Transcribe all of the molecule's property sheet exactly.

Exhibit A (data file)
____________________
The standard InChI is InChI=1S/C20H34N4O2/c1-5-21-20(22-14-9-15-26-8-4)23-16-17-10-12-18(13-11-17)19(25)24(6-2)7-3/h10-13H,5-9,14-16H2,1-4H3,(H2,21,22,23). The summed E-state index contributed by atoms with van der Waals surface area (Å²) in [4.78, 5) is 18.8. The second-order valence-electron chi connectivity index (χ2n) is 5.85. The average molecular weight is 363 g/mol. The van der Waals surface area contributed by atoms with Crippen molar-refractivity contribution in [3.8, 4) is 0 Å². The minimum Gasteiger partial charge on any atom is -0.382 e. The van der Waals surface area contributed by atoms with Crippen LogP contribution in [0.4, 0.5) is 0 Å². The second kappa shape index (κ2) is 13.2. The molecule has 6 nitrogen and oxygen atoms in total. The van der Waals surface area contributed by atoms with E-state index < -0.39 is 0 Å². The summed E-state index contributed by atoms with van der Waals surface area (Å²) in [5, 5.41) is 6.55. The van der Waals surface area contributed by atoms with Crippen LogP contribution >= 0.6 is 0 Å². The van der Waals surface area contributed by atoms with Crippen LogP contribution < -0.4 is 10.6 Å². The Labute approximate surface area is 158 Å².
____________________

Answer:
The standard InChI is InChI=1S/C20H34N4O2/c1-5-21-20(22-14-9-15-26-8-4)23-16-17-10-12-18(13-11-17)19(25)24(6-2)7-3/h10-13H,5-9,14-16H2,1-4H3,(H2,21,22,23). The summed E-state index contributed by atoms with van der Waals surface area (Å²) in [4.78, 5) is 18.8. The second-order valence-electron chi connectivity index (χ2n) is 5.85. The average molecular weight is 363 g/mol. The van der Waals surface area contributed by atoms with Crippen molar-refractivity contribution in [3.8, 4) is 0 Å². The minimum Gasteiger partial charge on any atom is -0.382 e. The van der Waals surface area contributed by atoms with Crippen LogP contribution in [0.4, 0.5) is 0 Å². The second kappa shape index (κ2) is 13.2. The molecule has 6 nitrogen and oxygen atoms in total. The van der Waals surface area contributed by atoms with E-state index < -0.39 is 0 Å². The summed E-state index contributed by atoms with van der Waals surface area (Å²) in [5, 5.41) is 6.55. The van der Waals surface area contributed by atoms with Crippen LogP contribution >= 0.6 is 0 Å². The van der Waals surface area contributed by atoms with Crippen LogP contribution < -0.4 is 10.6 Å². The Labute approximate surface area is 158 Å².